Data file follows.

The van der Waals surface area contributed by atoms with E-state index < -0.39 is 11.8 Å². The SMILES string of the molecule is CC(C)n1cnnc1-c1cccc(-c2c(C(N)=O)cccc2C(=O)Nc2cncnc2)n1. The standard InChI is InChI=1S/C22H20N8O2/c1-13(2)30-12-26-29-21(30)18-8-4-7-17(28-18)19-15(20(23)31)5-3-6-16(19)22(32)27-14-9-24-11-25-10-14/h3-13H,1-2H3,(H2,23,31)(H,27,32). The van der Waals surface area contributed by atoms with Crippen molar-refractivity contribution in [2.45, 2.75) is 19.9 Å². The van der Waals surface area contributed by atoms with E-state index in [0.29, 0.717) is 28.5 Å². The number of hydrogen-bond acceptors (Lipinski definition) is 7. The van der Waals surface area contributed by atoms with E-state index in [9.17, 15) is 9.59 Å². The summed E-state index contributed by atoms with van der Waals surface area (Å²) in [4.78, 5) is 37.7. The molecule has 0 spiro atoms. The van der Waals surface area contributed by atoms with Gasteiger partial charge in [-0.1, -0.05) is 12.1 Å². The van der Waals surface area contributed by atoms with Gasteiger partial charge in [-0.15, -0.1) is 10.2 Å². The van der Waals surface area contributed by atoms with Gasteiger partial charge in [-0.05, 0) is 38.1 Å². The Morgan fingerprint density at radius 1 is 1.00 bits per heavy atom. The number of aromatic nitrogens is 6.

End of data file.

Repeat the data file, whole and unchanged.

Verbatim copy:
The van der Waals surface area contributed by atoms with E-state index < -0.39 is 11.8 Å². The SMILES string of the molecule is CC(C)n1cnnc1-c1cccc(-c2c(C(N)=O)cccc2C(=O)Nc2cncnc2)n1. The standard InChI is InChI=1S/C22H20N8O2/c1-13(2)30-12-26-29-21(30)18-8-4-7-17(28-18)19-15(20(23)31)5-3-6-16(19)22(32)27-14-9-24-11-25-10-14/h3-13H,1-2H3,(H2,23,31)(H,27,32). The van der Waals surface area contributed by atoms with Crippen molar-refractivity contribution in [2.45, 2.75) is 19.9 Å². The van der Waals surface area contributed by atoms with E-state index in [0.29, 0.717) is 28.5 Å². The number of hydrogen-bond acceptors (Lipinski definition) is 7. The van der Waals surface area contributed by atoms with E-state index in [9.17, 15) is 9.59 Å². The summed E-state index contributed by atoms with van der Waals surface area (Å²) in [4.78, 5) is 37.7. The molecule has 0 spiro atoms. The van der Waals surface area contributed by atoms with Gasteiger partial charge in [-0.1, -0.05) is 12.1 Å². The van der Waals surface area contributed by atoms with Gasteiger partial charge in [-0.15, -0.1) is 10.2 Å². The van der Waals surface area contributed by atoms with Gasteiger partial charge in [-0.05, 0) is 38.1 Å². The Morgan fingerprint density at radius 1 is 1.00 bits per heavy atom. The number of aromatic nitrogens is 6.